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Archive for the ‘Evolution’ Category

Synthetic Life “Breakthrough” Just Demonstrates Design

Posted by Chris Cline on June 4, 2008

Dr. Cameron Alexander of the University of Nottingham recently used polymers to build capsules that imitate bacterial cell walls. Bacteria can interact with these capsules, absorbing chemicals from them. In the May 29, 2008, article “Synthetic Copycat of Living Cell Underway: Life, But Not as We Know It?,” Science News quoted Dr. Alexander as saying, “These are very primitive steps in the lab, and still a long way from a true synthetic counterpart to a biological cell, but we have demonstrated that we can transfer certain molecules from inside the synthetic capsule to the bacteria when they are in physical contact, which is an exciting development.”

What do Dr. Alexander’s “very primitive steps” demonstrate?

Actually, the fact that bacteria can interact with manmade capsules contributes very little toward the creation of synthetic cells, although it may lead to medicinal breakthroughs and is therefore a worthy endeavor. The fact is that bacteria were designed to interact with their environment. They have a remarkable capacity, for example, to scour about for loose bits of DNA that may contain “software” to help them survive when stressed. Their ability to absorb certain molecules from a synthetic capsule placed in proximity to them does not necessarily mean that the capsule is anything like a cell. It may be cell-like, but that would be because of its shape, size, and makeup—all design features.

Building a synthetic cell might be impossible. It is comparable to building a large city’s worth of infrastructure—including communication, transportation, waste management, data processing, recycling, manufacture, and sanitation—all with invisibly small machines. Biblically, there is no mandate that precludes man from attempting to build bacteria. The exercise might just force investigators to discover new intricacies of bacterial design, or to learn something of the complex and precise constructions required to manufacture even these smallest of life forms. With all the effort required by intelligent men in their attempts to build life, hopefully more will see that time and chance are not genius enough to create even the simplest of organisms.


Posted in Creationist, Evolution | 1 Comment »

Evolution’s Biggest Hurdles

Posted by Chris Cline on May 1, 2008

The theory of evolution has numerous problems, some of which are absolutely enormous and for which no adequate solution has even been proposed. The biggest problem comes right at the beginning with the supposedly spontaneous generation of life from non-life. Neo-Darwinian scientists admit this, recognizing that proposed evolutionary scenarios do not model reasonable conditions on earth, and could not have produced anything like the complex life we see all around us–even single-celled life.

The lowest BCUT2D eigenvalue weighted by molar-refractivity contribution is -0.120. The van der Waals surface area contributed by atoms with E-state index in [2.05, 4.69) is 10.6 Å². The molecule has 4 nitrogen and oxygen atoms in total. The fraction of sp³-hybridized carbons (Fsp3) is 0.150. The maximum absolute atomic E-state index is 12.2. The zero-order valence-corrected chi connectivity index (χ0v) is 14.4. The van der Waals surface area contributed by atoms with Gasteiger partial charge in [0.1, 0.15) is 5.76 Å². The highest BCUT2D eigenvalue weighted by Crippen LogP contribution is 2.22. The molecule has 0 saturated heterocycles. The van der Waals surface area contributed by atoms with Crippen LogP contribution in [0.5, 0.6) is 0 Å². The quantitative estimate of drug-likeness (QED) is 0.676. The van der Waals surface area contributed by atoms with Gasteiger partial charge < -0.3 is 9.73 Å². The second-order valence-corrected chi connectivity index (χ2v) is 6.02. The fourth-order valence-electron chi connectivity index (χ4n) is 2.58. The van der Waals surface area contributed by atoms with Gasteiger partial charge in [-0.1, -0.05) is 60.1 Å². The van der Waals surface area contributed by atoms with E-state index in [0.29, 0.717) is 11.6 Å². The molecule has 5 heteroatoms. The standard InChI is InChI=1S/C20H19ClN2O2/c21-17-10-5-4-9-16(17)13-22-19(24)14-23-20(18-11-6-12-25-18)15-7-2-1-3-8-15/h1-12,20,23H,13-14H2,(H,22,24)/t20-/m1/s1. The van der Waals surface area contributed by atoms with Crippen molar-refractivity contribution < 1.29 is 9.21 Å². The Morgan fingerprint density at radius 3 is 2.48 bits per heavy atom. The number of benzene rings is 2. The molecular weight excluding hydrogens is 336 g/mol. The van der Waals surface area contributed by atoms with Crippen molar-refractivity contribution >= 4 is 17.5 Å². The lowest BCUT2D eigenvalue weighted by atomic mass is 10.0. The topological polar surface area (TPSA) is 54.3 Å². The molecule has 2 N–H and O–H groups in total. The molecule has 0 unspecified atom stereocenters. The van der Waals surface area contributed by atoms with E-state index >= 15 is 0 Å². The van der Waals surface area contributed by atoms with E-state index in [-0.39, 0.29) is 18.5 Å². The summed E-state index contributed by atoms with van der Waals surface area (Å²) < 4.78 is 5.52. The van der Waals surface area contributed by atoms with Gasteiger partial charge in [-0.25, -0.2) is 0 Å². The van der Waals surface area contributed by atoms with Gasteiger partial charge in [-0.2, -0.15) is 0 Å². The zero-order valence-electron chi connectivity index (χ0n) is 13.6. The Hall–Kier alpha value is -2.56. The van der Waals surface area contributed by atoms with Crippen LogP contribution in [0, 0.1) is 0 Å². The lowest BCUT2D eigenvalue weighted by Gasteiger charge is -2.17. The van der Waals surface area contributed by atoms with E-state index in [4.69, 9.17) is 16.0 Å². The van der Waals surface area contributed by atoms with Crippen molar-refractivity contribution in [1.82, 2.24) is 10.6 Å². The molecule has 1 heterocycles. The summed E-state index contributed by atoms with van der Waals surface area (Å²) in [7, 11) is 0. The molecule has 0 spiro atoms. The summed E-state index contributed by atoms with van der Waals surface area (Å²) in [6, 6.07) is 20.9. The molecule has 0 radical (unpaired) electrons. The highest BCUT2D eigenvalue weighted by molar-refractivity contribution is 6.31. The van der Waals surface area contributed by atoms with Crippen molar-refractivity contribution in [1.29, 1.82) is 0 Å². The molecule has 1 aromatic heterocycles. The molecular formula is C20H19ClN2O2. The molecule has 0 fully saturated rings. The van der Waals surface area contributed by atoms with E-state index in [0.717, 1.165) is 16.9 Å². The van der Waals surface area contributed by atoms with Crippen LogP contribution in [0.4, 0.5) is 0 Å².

The second-biggest problem involves the development of complex invertebrates, animals without a backbone, from single-celled life. How did this transition occur? A robust fossil record of one-celled life has now been found, and of course a truly abundant record of marine invertebrates can be discovered everywhere, from clams to sponges to jellyfish to starfish, etc. The “explosion” of life in the Cambrian system of strata continues to baffle evolutionists, for there is no record showing a transition from tiny single-celled life to complex invertebrates. There are innumerable fossils of invertebrate ocean bottom life, even those with no hard outer shell, but no ancestors of these invertebrates have been identified.

A third huge problem lies in the next step required by evolution. Fish, thought to be the first vertebrates, must have evolved from invertebrates, but again there is no record of this transition. “How this earliest chordate stock |i.e., early vertebrates| evolved, what stages of development it went through to eventually give rise to truly fishlike creatures, we do not know.”1 Over the years nearly every invertebrate has been proposed as the ancestor, but each suggestion has only been in vogue for a time. As Dr. Duane Gish–former Senior Vice President at ICR and a well-known creation scientist–likes to say, if evolution can’t derive either invertebrates from single-celled life, or vertebrate fish from invertebrates, it is “dead in the water.”

One proposition receiving attention these days is that echinoderms were the creature that evolved into fish. Now, echinoderms usually don’t look anything like fish. Their ranks include sea squirts, tunicates, and starfish. These do have a pseudo-spine with a central supportive notochord and a tubular nerve chord, features that are somewhat present in vertebrates, especially in the embryonic stage. It seems that Ernst Haeckel’s theory of embryonic recapitulation is more extensive than once thought.2